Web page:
Ahhhh! This book! An easy prediction for the most talked about novel of the year, Tampa is a slice cut from the life of one Celeste Price, beautiful blond middle-school teacher and sexual predator with a predilection for 14 year old boys. Horrifying, hilarious, sickening and slapstick; and absolutely shut-out-the-world gripping. Every one of us here who have read Tampa (and find ourselves now endlessly discussing it in random office locations such as over the bathroom sink and at the stationery cupboard) could not stop reading until we’d finished. You will be confronted but you will never be bored.
Thomas Quick: The making of a serial killer
Imagine you are a psychotherapist, enjoying a steady but not especially celebrated career. One of your patients begins making suggestions that he has done some ‘very bad things’; your interest is piqued. You begin spending more time with your patient (previously dismissed as not in need of psychotherapy). You prescribe him whatever drugs he asks for. In return, he starts confessing to murders. Congratulations! You have your country’s first ever known serial killer, in your hospital!
The tale of Thomas Quick verges on the unbelievable. Remember Dr Frederick Chilton, the ambitious and idiotic head of the hospital where Hannibal Lecter resides in Silence of the Lambs? Well, pretty much everyone in charge of this case is basically him. Journalist Hannes Rastam has put together an exhaustive account of the lack of any evidence linking Quick to any of the murders for which he had been convicted. Doctors, police, prosecutor and Quick’s own defence counsel (and let’s not forget, for many years, Quick himself) are all implicated: if it wasn’t out and out conspiracy, it was certainly criminal ineptitude.
Absolutely amazing, this is a stone cold, true crime classic.
Crazy Rich Asians
That’s as in ‘wow, he is CRAZY rich!’ But then again, some of the behaviour of the billionaires and their offspring in this insanely entertaining novel do verge on mental illness…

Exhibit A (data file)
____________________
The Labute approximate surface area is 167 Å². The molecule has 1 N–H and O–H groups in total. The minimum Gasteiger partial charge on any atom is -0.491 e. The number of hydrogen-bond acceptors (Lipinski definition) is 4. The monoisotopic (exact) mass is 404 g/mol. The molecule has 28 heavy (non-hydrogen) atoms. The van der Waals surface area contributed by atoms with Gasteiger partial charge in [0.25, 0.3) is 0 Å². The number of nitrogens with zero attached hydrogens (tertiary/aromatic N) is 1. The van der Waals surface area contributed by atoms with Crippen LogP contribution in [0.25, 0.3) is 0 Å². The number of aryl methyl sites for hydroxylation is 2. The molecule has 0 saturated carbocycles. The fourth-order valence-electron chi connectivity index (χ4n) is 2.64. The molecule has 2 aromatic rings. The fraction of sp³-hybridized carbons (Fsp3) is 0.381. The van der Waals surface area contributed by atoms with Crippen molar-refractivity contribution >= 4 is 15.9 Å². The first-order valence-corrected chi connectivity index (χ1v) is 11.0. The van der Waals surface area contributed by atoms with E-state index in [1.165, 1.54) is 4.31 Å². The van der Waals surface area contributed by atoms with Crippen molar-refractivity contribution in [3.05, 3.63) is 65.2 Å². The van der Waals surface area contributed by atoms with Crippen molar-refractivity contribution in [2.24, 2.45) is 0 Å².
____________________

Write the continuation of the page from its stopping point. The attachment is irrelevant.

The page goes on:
This is essentially a delightful hybrid of comedy of manners and the classic blockbuster. It’s for fans of Julian Fellowes’ Snobs, but set in the heady and exotic world of Asian (mostly Singaporean) uber-wealth. The son of the grandest dynasty is coming home for a friend’s wedding and he is bringing his ABC (American-born Chinese) girlfriend with him. The shock! The horror! What does it mean?? There are schemes! Plots! Secrets! Sex! Betrayal! Consumerism! Where to get the best beef satay! She spent how many millions on the bridal shower?
Relentlessly fun. A perfect holiday book, it’ll be out in September.
World War Z
This was a re-read in preparation for the movie (and which in my humble opinion could never do justice to the book, but I appreciate their attempt. I like to think that it means Brad Pitt likes the book. And I like the book. So therefore…)
Anyway, if this book wasn’t about a war with zombies, it would have won awards. It is perfectly pitched, perfectly constructed – an oral history recounted by survivors, it is a mosaic of experience not unlike an Impressionist painting: each story alone is a personal, unrelated stroke on the canvas – but pull back a bit, and you see the full depth of the grim picture. This second time around, I actually cried a couple of times. If someone like HBO were to adapt the book for a television series, it could be SO amazing.
In short: don’t be put off by zombies! You can always pretend to your snobby literary friends that you’re just reading it to try and parse the general cultural obsession with the undead. Before you know it, you will find yourself using terms like ‘RTK’ in everyday life.
*RTK: resource-to-kill ratio. Obviously.